Table 3

Number of autonomous and defective elements of PePIF1 in the whole-genome sequence of P. equestris. The presence of TIR, ORF1, TPaseA, TPaseB are shown with an arrowhead, white, gray, and black frames, respectively

a: The diagrams for the TEs are shown as arrows: TIR, white frames: ORF1, black frames: TPaseA and gray frames: TPaseB

b: The percentage of length distribution was not analyzed for the TPase, ORF1 or TIRs alone

c: The number of elements inserted in the predicted proteins were not analyzed for the TPase, ORF1 or TIRs alone

In addition to the intact autonomous elements, abundant defective copies that lost their TIRs, coding sequences of TPase or ORF1 were detected (Table 3). The length distributions of these remnant elements decreased in accordance with the defective TIR or coding sequences. For example, the remnant elements without ORF1 were 3~4-kb and 5~6-kb long from PePIF1a and PePIF1b, respectively (Table 3); 3~5-kb long for defective elements with the loss of one TIR, and 2~3-kb long with the loss of two TIRs (Table 3). Further deletion of one TIR and one coding sequence resulted in the shortest elements, only with 1~2-kb sequences (Table 3). In addition, 1303 copies of MITE-like elements with both TIRs were identified without any coding sequences, most being 200 to 300 bp long (Table 3). In total, more than 3000 copies of PePIF1 were present in the Phalaenopsis genome, yet most were defective copies or MITE-like elements.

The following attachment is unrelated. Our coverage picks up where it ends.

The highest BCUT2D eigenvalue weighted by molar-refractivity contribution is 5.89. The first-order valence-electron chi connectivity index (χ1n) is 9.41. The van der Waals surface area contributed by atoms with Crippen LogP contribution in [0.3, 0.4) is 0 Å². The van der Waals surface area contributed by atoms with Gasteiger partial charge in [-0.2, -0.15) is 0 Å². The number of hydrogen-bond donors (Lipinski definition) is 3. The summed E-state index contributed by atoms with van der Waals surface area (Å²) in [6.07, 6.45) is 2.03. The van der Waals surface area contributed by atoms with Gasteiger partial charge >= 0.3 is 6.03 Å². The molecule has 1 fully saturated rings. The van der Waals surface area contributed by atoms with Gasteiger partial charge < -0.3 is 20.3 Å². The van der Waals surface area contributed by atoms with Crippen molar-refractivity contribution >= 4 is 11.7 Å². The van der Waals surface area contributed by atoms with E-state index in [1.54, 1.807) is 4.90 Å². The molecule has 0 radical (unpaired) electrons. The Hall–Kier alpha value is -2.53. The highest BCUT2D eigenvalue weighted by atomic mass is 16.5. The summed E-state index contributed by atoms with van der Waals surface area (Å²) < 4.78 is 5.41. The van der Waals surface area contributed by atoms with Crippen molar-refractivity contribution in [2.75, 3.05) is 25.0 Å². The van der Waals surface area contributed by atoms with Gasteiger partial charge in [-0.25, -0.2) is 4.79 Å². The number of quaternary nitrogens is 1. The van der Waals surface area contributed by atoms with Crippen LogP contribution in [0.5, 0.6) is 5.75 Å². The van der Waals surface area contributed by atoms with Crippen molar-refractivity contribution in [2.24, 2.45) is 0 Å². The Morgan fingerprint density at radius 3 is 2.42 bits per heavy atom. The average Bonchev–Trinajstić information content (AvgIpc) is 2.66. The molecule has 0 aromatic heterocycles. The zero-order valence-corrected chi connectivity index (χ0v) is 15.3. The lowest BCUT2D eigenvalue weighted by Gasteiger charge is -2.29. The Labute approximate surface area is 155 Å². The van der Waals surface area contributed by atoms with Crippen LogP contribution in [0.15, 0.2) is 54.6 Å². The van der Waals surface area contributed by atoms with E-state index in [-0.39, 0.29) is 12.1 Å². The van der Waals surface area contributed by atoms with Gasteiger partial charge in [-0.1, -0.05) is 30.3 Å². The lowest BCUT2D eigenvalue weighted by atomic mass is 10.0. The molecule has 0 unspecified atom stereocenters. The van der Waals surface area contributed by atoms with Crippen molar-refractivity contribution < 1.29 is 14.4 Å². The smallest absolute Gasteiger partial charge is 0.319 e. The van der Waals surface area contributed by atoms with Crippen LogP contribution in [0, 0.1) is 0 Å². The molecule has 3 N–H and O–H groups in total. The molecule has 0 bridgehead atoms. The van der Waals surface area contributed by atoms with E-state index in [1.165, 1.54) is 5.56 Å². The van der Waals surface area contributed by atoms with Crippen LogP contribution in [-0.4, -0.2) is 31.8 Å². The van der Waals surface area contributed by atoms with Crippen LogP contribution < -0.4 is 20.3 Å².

Abundant PePIF1 insertions in the coding sequences of the Phalaenopsis genome